Liz Phair releases a pop record with lyrics as forthright as any she's ever written and music that defines teen pop at its most rocking and irresistible, and the critics squeal in horror, like little sexist pigs to the slaughter. This Norwegian lightweight plays Abba redux for the electroclash age, and they squeal with delight, naming the pretty good "Heartbeat" song of the year (PitchforkMedia.com) and brandishing adjectives like "astonishing" and "brilliant" for the mediocre debut on which it appears.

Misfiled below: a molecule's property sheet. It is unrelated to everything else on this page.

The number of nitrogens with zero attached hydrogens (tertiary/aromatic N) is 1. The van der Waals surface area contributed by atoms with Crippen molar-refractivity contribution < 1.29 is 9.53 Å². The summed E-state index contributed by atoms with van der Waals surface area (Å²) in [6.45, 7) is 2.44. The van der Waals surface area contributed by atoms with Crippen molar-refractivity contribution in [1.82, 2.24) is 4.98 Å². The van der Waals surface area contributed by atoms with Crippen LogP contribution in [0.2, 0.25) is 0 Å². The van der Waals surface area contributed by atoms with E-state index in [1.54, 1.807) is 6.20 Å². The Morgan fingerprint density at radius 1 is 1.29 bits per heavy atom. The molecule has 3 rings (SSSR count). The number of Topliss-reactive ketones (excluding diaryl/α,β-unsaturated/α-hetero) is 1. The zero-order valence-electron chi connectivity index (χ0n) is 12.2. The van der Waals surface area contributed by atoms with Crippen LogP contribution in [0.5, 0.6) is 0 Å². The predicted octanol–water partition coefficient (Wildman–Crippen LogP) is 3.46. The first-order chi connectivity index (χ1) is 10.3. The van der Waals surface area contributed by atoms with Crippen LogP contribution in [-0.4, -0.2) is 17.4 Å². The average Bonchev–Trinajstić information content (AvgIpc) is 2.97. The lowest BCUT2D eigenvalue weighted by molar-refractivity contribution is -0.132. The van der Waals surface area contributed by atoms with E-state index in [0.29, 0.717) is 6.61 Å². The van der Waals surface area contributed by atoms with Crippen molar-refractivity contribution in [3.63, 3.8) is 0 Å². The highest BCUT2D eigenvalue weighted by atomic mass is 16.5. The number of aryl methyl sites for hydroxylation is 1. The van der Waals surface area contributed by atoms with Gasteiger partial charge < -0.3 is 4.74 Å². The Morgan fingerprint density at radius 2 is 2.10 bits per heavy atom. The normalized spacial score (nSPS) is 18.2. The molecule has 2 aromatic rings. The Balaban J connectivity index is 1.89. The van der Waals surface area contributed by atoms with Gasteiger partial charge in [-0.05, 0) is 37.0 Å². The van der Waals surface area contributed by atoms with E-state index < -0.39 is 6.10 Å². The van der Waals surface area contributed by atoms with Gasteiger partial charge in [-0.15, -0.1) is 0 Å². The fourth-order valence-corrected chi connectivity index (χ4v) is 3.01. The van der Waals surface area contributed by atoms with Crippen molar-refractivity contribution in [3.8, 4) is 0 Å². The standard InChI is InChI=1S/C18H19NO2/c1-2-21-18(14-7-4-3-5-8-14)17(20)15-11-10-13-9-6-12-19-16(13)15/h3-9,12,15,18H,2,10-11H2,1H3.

"Annie's voice might be a little thin," admits the otherwise smitten reviewer on Allmusic.com. Might be? Though Anniemal has a pleasant disposition, it also has a textbook case of musical anorexia, with tinny electronic arrangements, deadpan breathy vocals, and hooks that can barely stand on their emaciated beats. It's a huge hit in Scandinavia, where the natives are ecstatic whenever a local artist turns out to be sunnier than Ingmar Bergman, but its obscurity everywhere else is exactly what attracts critics, leading them to declare its lack of musical substance "edgy" and its clinical anemia "melancholy." Truth is, fewer and fewer pop critics can see outside their small aesthetic niches, and more and more do they deserve the scorn that the general public will heap on them.